After a contentious debate, it's been decided: Made in America will survive on the Parkway for "many years to come", the city says. If you have tickets to the 2018 music fest, the time has come to prepare for how you will survive and thrive at this year's annual two-day Labor Day weekend celebration, no drama included.

Learn everything you need to know on how to get there, what to bring, and ways to maximize your fun, as the festival gears up to takeover the Benjamin Franklin Parkway with that boom, badoom, boom, boom, badoom, boom, bass of Nicki Minaj and other headliners including Kendrick Lamar, Diplo, Meek Mill, and more.

Made in America brings a packed crowd to the Benjamin Franklin Parkway. Festival-goers are advised to stay hydrated, dress in comfy shoes, and come ready to dance.
YONG KIM / Staff Photographer
Made in America brings a packed crowd to the Benjamin Franklin Parkway. Festival-goers are advised to stay hydrated, dress in comfy shoes, and come ready to dance.

What to bring

Fortunately, backpacks that are smaller than 12×12 inches are permitted, which we advise filling up with water. Camelbacks and Botta Bags are allowed if empty, as well as empty aluminum and factory sealed bottles up to one liter in size. Free filtered water is available onsite for when you need to refill. Be sure to bring money for extra drinks and food, and consider tossing a bottle of hand sanitizer in your bag for washing up before chowing down. (Festival bathrooms are never clean.) Sunscreen is a must, and earplugs are highly recommended. If you plan to snap photos and video snips all day long, don't forget a phone charger — or better yet, a portable battery. Cell-phone charging lockers are also available for $35 and can be booked in advance. If room remains in your pack, consider squeezing in a light jacket or poncho. Forecast calls for rain Saturday and Sunday. (Find more clothing recommendations below.)

What not to bring

As with most festivals, leave all booze (and drugs) at home, and refrain from packing anything else in glass containers/bottles. Carting in outside food and smoking are also prohibited. Additionally, festival guidelines forbid coolers, lawn chairs, pets, bicycles, scooters, skateboards, Frisbees, and glow sticks. For a full list of banned items, visit the FAQ section of the festival website, madeinamericafest.com.

What to wear

Made in America is infamous for bringing the heat to the Parkway — while it's supposed to rain on Saturday during the day, temps are scheduled to still reach 85 degrees, and you're looking at a high of 89 degrees on Sunday (also remember, there's not a ton of shade on the Parkway). Whether a jumpsuit, sundress, or your best shorts-and-shirt fashion-forward festival outfit, consider sporting something with sleeves, as it'll protect those shoulders from the sun and keep you cozy once the sun drops. You may also wish to pack a light jacket or a long-sleeve overthrow for nighttime performances. Most importantly, make sure your dancing shoes are comfortable — the festival will keep you standing and moving around for no less than several hours each day. Worn-in boots or casual sneakers are ideal. With all of the other dancing Diplo fans surrounding you, sandals just won't cut it if you want to keep your tootsies pain-free.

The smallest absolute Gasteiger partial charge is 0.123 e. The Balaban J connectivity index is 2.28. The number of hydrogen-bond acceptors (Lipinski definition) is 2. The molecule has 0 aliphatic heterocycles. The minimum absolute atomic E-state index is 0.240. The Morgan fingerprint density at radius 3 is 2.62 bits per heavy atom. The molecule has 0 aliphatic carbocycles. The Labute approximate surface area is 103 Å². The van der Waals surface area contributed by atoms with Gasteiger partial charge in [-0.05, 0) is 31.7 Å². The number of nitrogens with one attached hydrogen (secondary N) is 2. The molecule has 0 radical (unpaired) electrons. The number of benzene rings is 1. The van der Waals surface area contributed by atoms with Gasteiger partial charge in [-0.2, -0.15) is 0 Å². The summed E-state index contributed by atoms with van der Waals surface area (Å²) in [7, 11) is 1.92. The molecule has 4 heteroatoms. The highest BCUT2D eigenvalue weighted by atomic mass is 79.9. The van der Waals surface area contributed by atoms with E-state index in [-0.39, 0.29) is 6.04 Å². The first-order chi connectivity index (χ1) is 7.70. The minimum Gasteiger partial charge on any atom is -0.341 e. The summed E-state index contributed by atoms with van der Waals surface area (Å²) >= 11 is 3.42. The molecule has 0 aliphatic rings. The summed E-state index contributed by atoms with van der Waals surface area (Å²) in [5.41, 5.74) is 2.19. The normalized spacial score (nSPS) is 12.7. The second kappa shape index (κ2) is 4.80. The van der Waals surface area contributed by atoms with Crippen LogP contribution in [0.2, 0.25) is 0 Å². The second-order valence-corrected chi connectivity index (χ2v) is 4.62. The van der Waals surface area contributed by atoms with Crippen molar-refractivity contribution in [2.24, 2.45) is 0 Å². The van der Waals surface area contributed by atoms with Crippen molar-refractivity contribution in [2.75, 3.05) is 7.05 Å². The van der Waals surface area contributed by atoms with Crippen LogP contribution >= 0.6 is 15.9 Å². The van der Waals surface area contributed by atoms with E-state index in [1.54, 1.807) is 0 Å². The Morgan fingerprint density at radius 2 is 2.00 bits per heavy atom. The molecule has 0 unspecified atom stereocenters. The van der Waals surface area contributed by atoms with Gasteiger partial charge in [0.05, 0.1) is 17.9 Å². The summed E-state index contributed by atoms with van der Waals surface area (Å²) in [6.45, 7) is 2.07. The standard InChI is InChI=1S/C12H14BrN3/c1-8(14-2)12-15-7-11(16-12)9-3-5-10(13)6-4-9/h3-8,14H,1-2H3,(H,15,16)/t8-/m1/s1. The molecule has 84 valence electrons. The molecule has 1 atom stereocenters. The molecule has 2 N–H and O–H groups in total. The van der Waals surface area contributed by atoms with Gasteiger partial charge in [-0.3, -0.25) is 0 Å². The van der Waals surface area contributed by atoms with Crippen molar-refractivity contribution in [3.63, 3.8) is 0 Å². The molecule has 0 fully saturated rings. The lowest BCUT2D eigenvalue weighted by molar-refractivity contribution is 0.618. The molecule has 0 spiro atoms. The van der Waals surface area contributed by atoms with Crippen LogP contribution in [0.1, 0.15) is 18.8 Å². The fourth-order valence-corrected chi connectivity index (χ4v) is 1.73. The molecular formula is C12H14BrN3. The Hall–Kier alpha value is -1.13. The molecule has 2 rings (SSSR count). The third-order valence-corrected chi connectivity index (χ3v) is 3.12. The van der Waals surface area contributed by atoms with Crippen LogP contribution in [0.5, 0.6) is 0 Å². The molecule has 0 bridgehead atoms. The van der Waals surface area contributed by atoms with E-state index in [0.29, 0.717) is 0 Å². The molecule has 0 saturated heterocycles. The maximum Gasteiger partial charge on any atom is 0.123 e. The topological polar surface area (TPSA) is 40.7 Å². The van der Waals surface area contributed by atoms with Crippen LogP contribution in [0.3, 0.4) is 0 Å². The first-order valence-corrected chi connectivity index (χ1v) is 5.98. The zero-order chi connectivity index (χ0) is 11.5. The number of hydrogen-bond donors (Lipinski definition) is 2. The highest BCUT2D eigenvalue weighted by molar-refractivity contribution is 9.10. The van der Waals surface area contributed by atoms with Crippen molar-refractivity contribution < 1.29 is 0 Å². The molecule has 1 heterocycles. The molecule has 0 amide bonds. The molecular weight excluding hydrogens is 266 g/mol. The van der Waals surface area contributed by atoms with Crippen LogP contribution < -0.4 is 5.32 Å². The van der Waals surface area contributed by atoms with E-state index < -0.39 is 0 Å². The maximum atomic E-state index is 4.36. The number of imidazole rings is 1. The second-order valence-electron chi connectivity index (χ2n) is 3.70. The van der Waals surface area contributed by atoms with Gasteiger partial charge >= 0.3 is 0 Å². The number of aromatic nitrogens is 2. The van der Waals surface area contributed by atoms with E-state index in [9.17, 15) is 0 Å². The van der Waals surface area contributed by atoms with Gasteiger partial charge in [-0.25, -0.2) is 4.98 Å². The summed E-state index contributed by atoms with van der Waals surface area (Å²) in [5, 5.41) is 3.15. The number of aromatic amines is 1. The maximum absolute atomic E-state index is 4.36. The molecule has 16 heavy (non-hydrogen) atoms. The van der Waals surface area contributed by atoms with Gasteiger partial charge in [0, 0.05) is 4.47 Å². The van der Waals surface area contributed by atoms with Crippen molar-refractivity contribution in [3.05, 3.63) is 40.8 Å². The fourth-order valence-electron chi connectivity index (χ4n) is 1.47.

How to get there

With the shutting down of Benjamin Franklin Parkway and several surrounding roads, Made in America is best reached by foot. The walk from SEPTA's City Hall subway stop to the start of the festival is under one mile, and several SEPTA buses — including the the 32, 33, and 48 — will put you within walking distance. Check SEPTA's website for any potential scheduling changes.

How to maximize your fun and stay dancing ’til the end

If you're going to survive Made in America on two feet, you have to make a game plan. Music festivals can be draining, especially ones that aren't surrounded by open fields where you could otherwise lay down for a quick rest. There are several key factors to keep in mind for thriving until the festival's last song:

  • Step 1: Stay hydrated. Drink water often, and keep an eye out early on for where the water refilling stations are located. H2O is the best solution for avoiding heat stroke and the drowsy effects of dehydration.
  • Step 2: Create a collaborative plan. This means identifying a meeting spot with your friends in the event you get separated at any point, and mapping out which artists everyone wants to see and what time they'll take to the stage. You may wish to also plan for break times where you'll seek shade and take a seat for a little breather.
  • Step 3: Fuel up. Head to the festival on a full stomach, and take time to enjoy one of the multiple food options while you're there. Dancing burns energy, as does walking around all day.
  • Step 4: Fight the sun with SPF and shade. If you burn up on day one, day two will be inescapably painful, so make sure to slather on the sunscreen from the start. Also, when the opportunity arises, find shade. Standing under the blazing sun all day will take a toll on both your body and your energy levels.
  • Step 5: Stay present. In other words, don't freak out if something goes as unplanned or if you miss the first song of your favorite artist because your friend needed food. Fun exists in every direction at a music festival, as do loads of new artists to discover. The concept of being present encourages you to disconnect, too. Refrain from keeping your phone glued to your hand during every performance. Of course, you'll want to take a few photos for memory's sake, but taking in a show with your camera pocketed for the majority of the time guarantees a better live experience.